As of January, WhatsApp had 990 million users, according to Wired.
Forbes projects that WhatsApp will generate $5 billion in revenue for Facebook by 2020. Deutsche Bank analysts believe that Facebook's messaging services will bring in a total of $9 billion to $10 billion annually by 2020.
And Facebook is also looking to be the go-to source for how you communicate at work…
Facebook Sets Its Sights on the Office
Facebook has been quietly working on a platform since July 2014 designed for workplace communication. This platform, called Facebook at Work, will allow workers to sign in to a Facebook group-like network created by their employer to share documents, images, and messages within the organization.
This is similar to the concept of Slack, a cloud-based collaboration tool that has an impressive client list, including:
But Facebook has a huge advantage over Slack with its 1.65 billion MAUs. There will also not be a learning curve for employees to learn how to use Facebook at Work, since so many people use Facebook.
According to The Wall Street Journal, over 60,000 businesses applied to test the program, but Facebook only worked with 300 companies as of July 2015.
Zuckerberg hasn't shared how or when he will monetize the program. But Julien Codorniou, director of global platform partnerships for Facebook at Work, says businesses that want more data analytic integration and customer service options will be charged a few dollars a month per user for the program.
Because Facebook at Work is essentially still in testing mode, there currently aren't estimates on how much it could be worth.
But we can use Slack as a rough estimate. According to data research firm DMR, Slack had 930,000 users and a projected annual revenue of $64 million. With an already built-in audience of 1.65 billion MAUs, Facebook at Work could generate billions in revenue if only 10% of regular users are in the Facebook at Work program.
Zuckerberg will have us all using one of his platforms to communicate in our everyday lives and at work. But he's also trying to get entire countries to use Facebook…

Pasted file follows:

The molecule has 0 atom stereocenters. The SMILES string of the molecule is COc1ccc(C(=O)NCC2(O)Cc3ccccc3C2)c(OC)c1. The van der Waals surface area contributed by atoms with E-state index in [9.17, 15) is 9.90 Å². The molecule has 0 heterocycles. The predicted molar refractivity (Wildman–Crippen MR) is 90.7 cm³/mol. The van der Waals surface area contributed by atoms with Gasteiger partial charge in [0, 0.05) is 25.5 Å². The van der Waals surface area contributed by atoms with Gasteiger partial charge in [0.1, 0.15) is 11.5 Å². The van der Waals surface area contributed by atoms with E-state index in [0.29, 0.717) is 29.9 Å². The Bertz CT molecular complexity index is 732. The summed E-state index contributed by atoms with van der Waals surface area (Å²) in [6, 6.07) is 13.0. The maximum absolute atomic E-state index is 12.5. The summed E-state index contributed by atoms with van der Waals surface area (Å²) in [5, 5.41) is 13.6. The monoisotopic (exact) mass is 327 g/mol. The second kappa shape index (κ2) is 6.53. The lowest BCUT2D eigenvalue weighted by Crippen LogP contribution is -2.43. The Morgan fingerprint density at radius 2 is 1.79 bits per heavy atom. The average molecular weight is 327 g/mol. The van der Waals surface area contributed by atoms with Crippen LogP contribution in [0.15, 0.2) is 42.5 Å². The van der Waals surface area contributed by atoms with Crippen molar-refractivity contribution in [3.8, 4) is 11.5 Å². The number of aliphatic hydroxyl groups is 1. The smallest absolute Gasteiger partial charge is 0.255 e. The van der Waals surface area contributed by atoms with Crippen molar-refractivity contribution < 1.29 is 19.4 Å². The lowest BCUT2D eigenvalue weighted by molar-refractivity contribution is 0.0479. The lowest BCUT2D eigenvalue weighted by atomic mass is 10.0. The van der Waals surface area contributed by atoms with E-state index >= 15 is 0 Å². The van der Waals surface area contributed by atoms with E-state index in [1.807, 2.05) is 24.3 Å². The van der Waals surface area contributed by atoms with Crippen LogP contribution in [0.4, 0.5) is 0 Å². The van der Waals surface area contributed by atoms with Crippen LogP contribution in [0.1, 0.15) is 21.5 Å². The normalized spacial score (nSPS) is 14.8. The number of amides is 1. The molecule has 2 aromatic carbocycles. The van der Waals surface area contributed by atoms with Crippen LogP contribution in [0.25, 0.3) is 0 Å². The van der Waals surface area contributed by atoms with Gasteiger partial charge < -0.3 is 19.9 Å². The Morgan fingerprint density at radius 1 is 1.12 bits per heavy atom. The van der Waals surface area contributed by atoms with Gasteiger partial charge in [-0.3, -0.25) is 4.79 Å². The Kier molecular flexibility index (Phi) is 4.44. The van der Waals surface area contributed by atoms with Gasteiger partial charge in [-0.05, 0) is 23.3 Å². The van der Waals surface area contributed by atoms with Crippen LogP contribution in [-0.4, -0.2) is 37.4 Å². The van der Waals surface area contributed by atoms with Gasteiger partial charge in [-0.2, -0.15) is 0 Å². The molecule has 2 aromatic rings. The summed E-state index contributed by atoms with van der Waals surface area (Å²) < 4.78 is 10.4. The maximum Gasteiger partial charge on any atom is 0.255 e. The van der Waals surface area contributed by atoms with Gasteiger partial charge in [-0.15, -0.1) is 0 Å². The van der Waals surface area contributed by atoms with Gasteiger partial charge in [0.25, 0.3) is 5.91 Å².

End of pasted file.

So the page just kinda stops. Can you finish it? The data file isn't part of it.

Facebook's Free Basics Program
Facebook does have 1.65 billion users, but there are still opportunities to add even more people to the social network site.
In an effort to connect people across the world, Zuckerberg has created a program called Free Basics. In areas where Internet is hard to come by, Facebook provides users with a stripped down version.
Zuckerberg tried to get the program to take off in India, but the country rejected his proposal. Officials felt it went against the idea of net neutrality and argued that if free Internet was going to be provided, all Internet sites needed to be accessible.
India has since banned any companies from only offering limited Internet access.
Many will question whether Zuckerberg truly wants to help people with free Internet, or if he's just trying to find a way to add new users.
No matter what his true motivations are, countries like India still offer a huge opportunity for Facebook user growth. Research site Statista states that 108 million people in India were Facebook users in 2014, but that's less than 10% of the 1.25 billion people who live in the country.
According to The Guardian, Facebook users in developing nations are worth $1.22 per user as of January 2016. If Zuckerberg is able to add just 50 million more users from India, that could provide Facebook with an additional $61 million in revenue.
And that $61 million doesn't calculate the lifetime value of a Facebook user.
Free Basics is currently being used in 42 countries, according to Facebook. From Iraq to Rwanda, Zuckerberg is growing his global reach and power.
And because Facebook is growing its user base and revenue sources, Money Morning Director of Tech & Venture Capital Research, Michael A. Robinson, believes Facebook stock will trade for $250 per share by 2020. That's an increase of 112% from today's opening price of $117.72.
The Bottom Line: Institutional investors are aggressively adding Facebook stock to their portfolios because they know one powerful secret: Facebook is no longer just a social media site. Through an increase in users and revenue sources, guru Michael Robinson believes FB will trade for $250 per share in the next four years.